February 25, 2011

Prisoners of Our Own Devise

With their characteristic aplomb and prescience, the New York Times dismissed blogging earlier this week, stating the obvious that blogs have become irrelevant to today’s youth who prefer their Facebook and Twitter “status updates” to “express themselves.” Yet buried within this article of cobbled opinion and “expert” quotes were some intriguing revelations to unearth concerning our current technologic servitude. For instance:

“The Internet and American Life Project at the Pew Research Center found that from 2006 to 2009, blogging among children ages 12 to 17 fell by half; now 14 percent of children those ages who use the Internet have blogs. Among 18-to-33-year-olds, the project said in a report last year, blogging dropped two percentage points in 2010 from two years earlier.”(1)

Thus, we gather that teens’ lack of interest in blogging might be proportionately relational to their acquisition of cellular devices proffering text-based platforms that leapfrog standard keystroke entry since said teens were further depicted as “too busy to write lengthy posts.”

Enter Twitter and its teen-appropriate, tailor-made 140 characters per “Tweet.” Further enhancing their defection from journal-style entries, we might also note the teen preference for abbreviation and the initialism of Internet slang. Such methodologies are well served in Twitter morsels and if one has something longer to say one simply strings a “run” of Tweets together.(2)

Which allows me to introduce my first revelation about technologic servitude: our ability to “express” is dictated by the device chosen for expression. Most current cell phones available with Internet access and text capability also have limitations to keyboard design and size that handily direct textual usage to the brevity of text messaging. Clearly, it is easy to comprehend why teenagers don’t blog any longer – their cells are easier to carry and they spend most of their “on-line time” on cells rather than their laptops or home-base computers.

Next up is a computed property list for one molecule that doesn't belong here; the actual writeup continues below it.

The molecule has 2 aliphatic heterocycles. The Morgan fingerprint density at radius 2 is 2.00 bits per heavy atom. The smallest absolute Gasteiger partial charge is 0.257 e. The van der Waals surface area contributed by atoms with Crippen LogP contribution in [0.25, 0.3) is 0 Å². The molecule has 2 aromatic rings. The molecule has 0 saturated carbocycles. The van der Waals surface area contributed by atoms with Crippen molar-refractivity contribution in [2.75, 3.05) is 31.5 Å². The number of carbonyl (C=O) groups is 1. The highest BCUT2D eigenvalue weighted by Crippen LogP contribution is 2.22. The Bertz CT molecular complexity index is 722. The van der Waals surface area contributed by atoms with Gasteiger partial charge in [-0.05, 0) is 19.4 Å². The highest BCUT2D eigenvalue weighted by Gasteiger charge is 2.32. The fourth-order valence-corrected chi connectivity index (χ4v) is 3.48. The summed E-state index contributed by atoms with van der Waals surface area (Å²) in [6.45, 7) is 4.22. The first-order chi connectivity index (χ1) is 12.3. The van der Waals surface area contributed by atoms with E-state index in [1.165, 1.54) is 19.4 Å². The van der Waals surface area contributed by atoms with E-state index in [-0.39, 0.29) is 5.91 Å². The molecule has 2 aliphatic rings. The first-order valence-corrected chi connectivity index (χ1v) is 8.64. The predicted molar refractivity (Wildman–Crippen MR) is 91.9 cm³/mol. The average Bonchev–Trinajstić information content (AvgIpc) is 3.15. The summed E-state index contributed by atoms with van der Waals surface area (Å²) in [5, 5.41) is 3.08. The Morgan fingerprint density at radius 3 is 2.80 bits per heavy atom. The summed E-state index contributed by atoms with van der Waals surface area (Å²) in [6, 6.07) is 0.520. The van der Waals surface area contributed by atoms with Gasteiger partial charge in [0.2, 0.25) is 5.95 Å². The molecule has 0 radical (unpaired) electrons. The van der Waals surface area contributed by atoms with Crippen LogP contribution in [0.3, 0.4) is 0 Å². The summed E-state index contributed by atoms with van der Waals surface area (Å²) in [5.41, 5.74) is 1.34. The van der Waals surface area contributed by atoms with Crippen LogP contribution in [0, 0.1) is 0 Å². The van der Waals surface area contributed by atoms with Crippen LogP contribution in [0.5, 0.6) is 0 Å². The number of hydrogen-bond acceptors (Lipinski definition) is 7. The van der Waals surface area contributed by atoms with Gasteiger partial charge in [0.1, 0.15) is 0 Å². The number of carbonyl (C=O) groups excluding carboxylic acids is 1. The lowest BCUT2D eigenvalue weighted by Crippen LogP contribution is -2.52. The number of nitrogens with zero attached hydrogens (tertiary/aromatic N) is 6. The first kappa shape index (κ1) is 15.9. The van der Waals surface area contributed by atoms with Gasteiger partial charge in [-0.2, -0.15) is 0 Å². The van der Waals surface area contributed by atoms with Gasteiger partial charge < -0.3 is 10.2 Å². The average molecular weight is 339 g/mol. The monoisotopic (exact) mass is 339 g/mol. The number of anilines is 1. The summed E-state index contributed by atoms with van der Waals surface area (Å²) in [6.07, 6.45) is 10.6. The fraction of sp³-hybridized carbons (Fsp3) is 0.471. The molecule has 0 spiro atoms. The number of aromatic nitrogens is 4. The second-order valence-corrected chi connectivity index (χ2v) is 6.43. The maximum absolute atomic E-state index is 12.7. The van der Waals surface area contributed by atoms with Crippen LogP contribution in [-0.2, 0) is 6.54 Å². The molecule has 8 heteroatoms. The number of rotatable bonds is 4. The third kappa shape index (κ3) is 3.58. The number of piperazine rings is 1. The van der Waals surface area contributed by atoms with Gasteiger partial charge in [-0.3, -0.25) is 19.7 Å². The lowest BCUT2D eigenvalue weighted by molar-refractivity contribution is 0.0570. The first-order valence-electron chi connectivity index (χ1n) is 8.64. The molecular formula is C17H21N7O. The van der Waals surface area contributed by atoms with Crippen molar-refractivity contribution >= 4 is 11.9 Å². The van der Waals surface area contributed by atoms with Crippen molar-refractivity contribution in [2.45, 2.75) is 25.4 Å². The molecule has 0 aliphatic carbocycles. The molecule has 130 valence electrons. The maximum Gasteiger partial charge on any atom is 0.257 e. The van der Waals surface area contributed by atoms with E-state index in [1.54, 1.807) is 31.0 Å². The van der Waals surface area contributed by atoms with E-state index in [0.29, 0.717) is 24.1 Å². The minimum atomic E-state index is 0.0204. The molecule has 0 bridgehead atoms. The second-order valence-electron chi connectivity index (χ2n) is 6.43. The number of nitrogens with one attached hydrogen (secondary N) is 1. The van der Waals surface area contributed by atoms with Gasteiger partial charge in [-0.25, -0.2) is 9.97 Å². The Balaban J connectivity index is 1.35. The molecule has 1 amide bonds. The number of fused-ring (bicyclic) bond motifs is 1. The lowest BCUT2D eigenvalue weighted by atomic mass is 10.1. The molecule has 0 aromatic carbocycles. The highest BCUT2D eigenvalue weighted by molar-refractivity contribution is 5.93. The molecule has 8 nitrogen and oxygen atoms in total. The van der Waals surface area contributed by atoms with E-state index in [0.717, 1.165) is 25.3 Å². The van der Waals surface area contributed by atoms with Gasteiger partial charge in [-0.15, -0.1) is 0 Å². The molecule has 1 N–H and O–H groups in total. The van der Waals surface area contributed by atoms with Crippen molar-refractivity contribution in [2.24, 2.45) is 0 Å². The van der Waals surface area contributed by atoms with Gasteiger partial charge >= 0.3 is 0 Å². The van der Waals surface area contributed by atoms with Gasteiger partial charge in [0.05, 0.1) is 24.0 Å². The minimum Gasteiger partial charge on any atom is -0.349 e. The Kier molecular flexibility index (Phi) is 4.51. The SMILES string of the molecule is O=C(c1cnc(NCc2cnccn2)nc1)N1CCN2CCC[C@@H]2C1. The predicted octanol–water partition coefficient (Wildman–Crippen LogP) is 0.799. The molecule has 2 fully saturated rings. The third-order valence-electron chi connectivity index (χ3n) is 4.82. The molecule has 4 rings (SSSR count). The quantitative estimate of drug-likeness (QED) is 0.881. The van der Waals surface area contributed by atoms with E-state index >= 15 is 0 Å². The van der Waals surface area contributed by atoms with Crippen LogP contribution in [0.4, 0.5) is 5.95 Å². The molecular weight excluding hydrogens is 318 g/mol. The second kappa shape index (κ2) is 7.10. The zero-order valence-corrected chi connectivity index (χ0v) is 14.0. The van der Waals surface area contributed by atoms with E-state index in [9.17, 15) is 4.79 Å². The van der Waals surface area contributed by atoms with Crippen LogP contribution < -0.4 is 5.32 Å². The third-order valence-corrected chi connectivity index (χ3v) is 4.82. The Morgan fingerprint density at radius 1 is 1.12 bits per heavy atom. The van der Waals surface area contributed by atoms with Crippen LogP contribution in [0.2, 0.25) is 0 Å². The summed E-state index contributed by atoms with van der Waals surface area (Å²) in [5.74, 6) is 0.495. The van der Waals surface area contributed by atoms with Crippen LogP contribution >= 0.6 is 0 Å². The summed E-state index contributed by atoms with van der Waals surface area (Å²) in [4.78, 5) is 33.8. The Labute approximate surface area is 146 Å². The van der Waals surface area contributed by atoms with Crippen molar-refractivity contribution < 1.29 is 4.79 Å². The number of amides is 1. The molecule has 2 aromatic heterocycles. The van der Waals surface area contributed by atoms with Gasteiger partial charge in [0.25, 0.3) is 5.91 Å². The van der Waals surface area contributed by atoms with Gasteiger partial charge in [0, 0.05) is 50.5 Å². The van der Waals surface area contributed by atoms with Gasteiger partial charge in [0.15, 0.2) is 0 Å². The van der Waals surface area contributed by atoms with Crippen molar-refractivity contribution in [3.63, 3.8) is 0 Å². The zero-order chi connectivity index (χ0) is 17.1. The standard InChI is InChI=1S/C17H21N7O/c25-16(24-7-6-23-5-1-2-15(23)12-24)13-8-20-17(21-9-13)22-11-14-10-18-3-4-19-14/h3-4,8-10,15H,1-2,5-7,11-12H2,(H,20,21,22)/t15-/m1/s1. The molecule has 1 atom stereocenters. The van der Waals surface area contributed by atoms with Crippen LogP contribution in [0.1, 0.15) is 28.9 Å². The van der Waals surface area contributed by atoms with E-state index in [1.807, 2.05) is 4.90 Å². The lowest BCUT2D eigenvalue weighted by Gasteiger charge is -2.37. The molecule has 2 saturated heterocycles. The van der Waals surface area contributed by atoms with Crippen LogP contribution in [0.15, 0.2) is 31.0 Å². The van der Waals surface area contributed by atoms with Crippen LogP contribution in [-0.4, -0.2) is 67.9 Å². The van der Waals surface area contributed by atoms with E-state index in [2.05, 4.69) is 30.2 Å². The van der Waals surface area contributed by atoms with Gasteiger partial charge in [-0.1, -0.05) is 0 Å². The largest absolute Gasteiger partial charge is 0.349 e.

Therefore, we have a generational shift in device preference for “self-expression” fomented through the cultural construction of our identities via advertising and peer pressure, as well as the social ergonomics of device functionality.

Parenthetically, it is perhaps less obvious that these “children” of the aforementioned Pew Research Study (“ages 12 to 17”) may not really have that much of interest (yet) to write about. With the continuous onslaught of media-saturated distraction available constantly via their device of preference, from YouTube “viral” videos to “free” MP3 downloads, it’s easy to see why younger teens don’t have time to think, much less write about their moment to moment existence other than brief “updates” or vague descriptives flavored with the occasional emoticon.(3)

But before you call me a Luddite let me confess to my seduction by both TiVo and the “MBA.” The necessity of a DVR became woefully apparent to me last year when my ancient VCR deteriorated slowly; I have yet to assume the task of digitally migrating thousands of hours’ worth of film noir, music documentaries and performance art tapes to a “safer” platform.(4)